Listening to the rustling of the night wind
Stepping out of our usual haunt, the Beamers gathered ahead of the raindrops at The Fine Grind coffee bar to discuss our latest find, The Hum and the Shiver, a fantasy written by Alex Bledsoe. Set in the Smoky Mountains of eastern Tennessee, in a little town called Needsville with a lot of big secrets, it is centered around a returning war hero who is not what she seems to be and might not be what she thinks she is.
Home is the Hunter
Bronwyn Hyatt, wounded, captured, rescued in Iraq, returns home carrying a lot of burdens, both the physical from wounds to her leg and arm, and the psychological from her ambivalence about her heritage as a First Daughter of the Tufa people. Who the Tufa are is a mystery that the book slowly, if not completely, reveals. They are the fairy folk of Celtic legend, the Tuatha De Danaan. Not a race of cute leprechauns, the Tufa were once treated as gods, but, blown by the night wind, they (or some part of them) departed the “Green Country” and wound up in Tennessee. But, they still maintain some power, linked to both their bloodlines and their music.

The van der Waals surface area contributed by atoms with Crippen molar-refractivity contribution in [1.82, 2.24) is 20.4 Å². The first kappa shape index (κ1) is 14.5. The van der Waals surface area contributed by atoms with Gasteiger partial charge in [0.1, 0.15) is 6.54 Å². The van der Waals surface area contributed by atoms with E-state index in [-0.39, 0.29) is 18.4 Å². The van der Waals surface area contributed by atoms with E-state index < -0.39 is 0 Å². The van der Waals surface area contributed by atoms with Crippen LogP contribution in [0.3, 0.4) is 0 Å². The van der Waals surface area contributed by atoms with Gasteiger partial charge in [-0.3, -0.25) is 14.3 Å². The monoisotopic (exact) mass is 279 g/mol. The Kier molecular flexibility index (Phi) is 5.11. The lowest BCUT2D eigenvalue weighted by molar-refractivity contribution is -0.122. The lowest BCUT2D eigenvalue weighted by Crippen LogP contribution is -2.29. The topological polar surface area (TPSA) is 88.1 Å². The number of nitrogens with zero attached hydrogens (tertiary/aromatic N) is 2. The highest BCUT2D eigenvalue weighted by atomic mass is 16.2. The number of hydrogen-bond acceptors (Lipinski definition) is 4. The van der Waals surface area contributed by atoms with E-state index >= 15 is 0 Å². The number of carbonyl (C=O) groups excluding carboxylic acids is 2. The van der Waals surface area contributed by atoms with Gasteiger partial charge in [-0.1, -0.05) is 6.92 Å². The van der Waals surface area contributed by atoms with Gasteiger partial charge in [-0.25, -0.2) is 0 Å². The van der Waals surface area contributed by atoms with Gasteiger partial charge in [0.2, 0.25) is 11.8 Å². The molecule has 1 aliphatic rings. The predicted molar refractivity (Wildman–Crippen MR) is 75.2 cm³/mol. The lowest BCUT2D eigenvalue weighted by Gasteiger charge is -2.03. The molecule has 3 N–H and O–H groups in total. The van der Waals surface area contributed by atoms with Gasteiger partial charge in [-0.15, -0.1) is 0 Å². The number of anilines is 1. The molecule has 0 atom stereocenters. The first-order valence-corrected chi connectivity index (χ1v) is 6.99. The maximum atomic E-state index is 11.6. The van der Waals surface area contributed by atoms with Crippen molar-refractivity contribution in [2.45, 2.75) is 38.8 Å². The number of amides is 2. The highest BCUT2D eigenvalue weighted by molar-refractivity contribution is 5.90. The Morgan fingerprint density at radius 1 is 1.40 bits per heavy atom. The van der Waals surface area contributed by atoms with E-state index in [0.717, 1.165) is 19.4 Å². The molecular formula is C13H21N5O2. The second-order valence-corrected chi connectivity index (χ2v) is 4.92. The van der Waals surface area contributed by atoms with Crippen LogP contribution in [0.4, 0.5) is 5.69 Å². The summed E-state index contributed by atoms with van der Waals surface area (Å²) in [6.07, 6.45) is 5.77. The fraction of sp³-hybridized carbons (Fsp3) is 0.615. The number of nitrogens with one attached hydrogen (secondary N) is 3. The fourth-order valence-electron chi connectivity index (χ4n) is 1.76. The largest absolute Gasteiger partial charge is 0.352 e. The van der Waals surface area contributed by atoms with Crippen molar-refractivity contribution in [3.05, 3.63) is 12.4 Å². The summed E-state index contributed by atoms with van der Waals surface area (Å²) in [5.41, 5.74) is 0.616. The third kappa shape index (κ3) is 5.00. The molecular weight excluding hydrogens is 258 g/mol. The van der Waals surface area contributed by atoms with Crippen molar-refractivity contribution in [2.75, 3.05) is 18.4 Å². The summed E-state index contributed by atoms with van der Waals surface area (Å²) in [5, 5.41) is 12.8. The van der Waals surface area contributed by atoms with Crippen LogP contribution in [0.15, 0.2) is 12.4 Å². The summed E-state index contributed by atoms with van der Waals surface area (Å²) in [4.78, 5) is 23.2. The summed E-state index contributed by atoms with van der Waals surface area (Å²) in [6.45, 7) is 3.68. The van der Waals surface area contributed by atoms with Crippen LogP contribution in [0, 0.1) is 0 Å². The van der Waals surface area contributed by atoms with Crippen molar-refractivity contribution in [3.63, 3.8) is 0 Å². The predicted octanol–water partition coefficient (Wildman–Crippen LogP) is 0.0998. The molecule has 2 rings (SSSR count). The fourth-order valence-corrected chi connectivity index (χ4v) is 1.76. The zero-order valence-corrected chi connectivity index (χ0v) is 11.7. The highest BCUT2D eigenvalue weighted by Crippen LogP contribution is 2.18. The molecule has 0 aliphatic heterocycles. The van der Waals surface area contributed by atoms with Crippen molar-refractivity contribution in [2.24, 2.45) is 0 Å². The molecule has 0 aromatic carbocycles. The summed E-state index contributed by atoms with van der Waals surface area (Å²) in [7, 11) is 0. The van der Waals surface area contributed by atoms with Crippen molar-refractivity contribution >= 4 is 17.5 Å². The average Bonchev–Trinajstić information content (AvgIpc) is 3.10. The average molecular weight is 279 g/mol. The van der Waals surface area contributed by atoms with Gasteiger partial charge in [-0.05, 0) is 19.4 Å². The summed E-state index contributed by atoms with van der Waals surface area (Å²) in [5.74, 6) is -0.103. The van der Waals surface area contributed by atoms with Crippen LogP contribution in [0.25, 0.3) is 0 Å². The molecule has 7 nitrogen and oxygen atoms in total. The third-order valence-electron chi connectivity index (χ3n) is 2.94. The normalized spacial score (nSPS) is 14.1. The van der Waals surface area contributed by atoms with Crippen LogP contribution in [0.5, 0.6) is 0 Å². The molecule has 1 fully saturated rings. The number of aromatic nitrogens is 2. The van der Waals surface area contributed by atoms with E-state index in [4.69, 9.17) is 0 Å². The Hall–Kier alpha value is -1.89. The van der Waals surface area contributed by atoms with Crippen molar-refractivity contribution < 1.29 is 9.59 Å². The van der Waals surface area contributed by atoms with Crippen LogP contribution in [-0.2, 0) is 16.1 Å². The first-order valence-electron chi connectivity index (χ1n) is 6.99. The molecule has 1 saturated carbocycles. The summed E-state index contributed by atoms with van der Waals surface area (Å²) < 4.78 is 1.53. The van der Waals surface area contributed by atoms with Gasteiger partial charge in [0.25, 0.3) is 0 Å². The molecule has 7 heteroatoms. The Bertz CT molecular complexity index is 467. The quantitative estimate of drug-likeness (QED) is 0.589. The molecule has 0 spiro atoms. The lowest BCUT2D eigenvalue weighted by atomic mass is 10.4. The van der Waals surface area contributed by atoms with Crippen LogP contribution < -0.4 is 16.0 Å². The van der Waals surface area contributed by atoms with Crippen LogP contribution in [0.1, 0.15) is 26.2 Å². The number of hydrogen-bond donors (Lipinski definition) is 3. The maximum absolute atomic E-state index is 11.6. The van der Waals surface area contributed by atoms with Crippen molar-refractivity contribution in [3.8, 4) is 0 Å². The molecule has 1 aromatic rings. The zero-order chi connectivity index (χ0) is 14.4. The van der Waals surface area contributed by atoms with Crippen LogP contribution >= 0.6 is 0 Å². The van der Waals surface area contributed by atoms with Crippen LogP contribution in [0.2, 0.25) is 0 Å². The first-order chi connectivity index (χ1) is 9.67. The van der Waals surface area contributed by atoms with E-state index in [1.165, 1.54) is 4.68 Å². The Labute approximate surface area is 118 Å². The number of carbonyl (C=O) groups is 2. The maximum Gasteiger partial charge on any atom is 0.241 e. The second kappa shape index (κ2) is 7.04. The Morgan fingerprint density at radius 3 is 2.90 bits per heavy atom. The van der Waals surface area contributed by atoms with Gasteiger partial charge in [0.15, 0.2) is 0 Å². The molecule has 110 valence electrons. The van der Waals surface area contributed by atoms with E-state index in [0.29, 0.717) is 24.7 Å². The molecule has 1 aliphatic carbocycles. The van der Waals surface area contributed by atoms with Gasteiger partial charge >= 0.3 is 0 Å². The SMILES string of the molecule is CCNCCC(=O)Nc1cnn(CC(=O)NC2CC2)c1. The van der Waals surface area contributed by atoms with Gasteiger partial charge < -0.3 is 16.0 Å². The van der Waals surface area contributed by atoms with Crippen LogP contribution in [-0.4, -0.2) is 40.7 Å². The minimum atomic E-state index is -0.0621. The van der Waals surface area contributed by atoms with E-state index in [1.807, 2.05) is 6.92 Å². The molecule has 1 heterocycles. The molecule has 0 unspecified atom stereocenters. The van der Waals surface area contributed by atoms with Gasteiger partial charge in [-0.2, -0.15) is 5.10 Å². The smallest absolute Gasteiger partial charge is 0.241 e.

Bronwyn, prodigal daughter, is forced with deciding how to recover her strength by staying in Cloud County, TN but not lose her autonomy by having to follow tradition (take over as a First Daughter from her mother, marry a Tufa, bear a daughter, who in turn will …). The novel follows Bronwyn coming to terms with her acceptance of Tufa life, her setting her terms for how the Tufa must change in the face of fading bloodlines and intermarriage with humans, and her decision on how to handle her relationships (old and new).